You are invited to join me and other astronomy enthusiasts from around the community for the Stagecoach Star Party at 9 p.m. Saturday June 18 at the Morrison Cove Boat Ramp on the south shore side of Stagecoach State Park.
Once the lingering twilight of late spring fades, you can see the misty star clouds of the Milky Way arching across our summer sky, from the northeast, all the way to the south.
There is no bigger celestial “wow” moment than seeing the planet Saturn through a telescope for the first time.
Winging his way across our springtime sky is a delightful little constellation named Corvus, the Crow.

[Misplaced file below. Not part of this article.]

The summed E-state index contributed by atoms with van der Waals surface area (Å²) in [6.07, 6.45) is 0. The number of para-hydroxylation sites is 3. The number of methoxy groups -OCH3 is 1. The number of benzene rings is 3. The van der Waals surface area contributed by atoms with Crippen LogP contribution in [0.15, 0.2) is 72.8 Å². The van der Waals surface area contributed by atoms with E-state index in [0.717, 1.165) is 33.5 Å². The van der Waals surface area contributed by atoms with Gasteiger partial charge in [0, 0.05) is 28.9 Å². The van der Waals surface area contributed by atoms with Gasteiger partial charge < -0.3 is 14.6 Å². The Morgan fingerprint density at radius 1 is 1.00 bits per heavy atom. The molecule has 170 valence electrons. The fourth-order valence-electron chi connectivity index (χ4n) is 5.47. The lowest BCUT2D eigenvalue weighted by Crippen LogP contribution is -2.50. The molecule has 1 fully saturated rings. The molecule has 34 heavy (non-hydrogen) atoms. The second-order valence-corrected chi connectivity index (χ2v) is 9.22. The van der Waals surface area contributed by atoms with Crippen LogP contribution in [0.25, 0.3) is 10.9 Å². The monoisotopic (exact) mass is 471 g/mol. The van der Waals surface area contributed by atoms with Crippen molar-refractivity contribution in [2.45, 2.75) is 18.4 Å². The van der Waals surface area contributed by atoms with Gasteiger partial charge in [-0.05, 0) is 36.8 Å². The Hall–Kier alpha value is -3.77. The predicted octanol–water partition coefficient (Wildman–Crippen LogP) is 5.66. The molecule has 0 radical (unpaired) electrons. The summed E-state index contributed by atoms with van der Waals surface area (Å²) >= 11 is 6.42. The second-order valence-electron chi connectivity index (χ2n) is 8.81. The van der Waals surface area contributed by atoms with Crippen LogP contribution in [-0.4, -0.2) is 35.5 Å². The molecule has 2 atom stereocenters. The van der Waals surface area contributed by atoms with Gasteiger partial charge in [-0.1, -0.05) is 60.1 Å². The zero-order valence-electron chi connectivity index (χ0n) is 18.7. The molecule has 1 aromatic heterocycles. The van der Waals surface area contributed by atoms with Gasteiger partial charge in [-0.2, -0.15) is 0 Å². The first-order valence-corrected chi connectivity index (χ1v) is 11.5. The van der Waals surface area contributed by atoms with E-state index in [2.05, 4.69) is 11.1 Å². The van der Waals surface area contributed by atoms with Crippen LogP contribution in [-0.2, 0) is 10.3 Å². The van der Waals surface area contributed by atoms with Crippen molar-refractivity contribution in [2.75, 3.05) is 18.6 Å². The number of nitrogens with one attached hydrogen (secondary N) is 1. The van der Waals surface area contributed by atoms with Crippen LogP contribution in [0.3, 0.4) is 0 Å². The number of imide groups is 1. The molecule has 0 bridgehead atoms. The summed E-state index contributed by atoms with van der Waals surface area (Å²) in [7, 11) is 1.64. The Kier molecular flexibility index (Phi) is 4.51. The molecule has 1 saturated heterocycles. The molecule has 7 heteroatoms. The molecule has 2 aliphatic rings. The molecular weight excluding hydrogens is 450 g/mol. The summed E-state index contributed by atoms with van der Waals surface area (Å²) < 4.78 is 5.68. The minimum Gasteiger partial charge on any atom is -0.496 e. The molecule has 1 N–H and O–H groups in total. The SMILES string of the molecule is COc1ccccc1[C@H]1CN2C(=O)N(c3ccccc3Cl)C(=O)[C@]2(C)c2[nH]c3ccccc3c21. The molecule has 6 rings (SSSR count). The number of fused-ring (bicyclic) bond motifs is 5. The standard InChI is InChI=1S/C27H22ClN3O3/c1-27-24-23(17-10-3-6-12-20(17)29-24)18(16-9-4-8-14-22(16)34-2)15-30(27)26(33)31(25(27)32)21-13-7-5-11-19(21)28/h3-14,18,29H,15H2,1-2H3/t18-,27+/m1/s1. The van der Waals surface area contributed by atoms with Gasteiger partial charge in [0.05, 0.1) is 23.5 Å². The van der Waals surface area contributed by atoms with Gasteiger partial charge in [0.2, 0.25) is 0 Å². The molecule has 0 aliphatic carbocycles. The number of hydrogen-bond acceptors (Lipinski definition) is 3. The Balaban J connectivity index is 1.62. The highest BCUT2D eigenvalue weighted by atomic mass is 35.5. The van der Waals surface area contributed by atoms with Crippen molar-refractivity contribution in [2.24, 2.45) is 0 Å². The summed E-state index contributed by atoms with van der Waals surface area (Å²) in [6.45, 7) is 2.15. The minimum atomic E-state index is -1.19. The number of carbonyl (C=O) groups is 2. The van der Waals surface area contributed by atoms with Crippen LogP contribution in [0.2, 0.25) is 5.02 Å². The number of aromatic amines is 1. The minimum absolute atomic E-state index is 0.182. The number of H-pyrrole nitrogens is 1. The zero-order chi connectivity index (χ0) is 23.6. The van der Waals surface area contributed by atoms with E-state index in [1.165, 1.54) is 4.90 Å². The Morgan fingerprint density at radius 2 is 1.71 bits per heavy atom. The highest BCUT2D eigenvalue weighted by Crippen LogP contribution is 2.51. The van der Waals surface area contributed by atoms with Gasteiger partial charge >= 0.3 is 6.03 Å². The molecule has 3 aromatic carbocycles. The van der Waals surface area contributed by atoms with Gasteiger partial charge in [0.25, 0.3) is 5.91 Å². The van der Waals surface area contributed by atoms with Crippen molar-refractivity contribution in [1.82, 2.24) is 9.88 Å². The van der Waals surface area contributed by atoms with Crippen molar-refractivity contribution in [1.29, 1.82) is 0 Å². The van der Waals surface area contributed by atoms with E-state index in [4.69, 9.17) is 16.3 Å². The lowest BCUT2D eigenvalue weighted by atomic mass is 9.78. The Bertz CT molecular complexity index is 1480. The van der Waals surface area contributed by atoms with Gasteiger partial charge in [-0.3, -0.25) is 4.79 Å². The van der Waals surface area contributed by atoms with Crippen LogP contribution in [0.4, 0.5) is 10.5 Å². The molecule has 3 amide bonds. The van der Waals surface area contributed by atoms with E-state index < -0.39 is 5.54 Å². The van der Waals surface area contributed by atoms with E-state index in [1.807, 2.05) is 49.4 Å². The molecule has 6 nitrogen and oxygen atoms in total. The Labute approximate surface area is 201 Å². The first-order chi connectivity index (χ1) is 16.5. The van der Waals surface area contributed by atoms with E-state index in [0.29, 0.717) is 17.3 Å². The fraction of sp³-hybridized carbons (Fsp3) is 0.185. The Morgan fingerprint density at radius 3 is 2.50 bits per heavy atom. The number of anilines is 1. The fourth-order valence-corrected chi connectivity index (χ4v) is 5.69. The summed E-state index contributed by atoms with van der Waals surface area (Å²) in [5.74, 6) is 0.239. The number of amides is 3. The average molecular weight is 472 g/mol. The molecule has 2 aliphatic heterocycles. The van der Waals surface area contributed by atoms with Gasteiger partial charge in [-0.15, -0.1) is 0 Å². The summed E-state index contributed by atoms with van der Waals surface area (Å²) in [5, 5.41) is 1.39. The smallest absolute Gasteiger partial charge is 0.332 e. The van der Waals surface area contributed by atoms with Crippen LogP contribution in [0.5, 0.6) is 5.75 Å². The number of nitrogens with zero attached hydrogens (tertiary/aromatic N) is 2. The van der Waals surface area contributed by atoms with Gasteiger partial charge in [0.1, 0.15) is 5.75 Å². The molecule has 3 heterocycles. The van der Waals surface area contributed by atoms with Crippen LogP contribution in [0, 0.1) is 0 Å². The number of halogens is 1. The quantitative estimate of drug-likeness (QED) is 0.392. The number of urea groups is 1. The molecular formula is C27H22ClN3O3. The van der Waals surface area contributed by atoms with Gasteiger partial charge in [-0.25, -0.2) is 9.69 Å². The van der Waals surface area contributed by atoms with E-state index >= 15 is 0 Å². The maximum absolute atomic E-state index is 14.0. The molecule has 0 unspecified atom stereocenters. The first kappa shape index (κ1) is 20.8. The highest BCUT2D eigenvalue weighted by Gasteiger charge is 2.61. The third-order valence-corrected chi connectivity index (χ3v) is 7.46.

Night owls and early risers might have noticed recently a dazzling orange object shining low in the southern sky in the hours near midnight.
In about an hour, “Hectostar” had written itself. Here it is. Enjoy.
For seven and a half hours on May 9, Mercury will slowly transit all the way across the face of the sun, although, we in Colorado won’t see the entire event.
The Spring Diamond asterism, also called the Virgin’s Diamond, is marked at its corners by four of the brightest stars sparkling in the spring sky: Arcturus, Spica, Cor Caroli, and Denebola.
Though the Southern Cross is the tiniest of our 88 official constellations, its reputation is far larger than its actual size, even though most people living in the Northern Hemisphere have never seen it.
This week, I am on the Big Island of Hawaii with 19 other members of the SKY Club, the student astronomy club at Colorado Mountain College.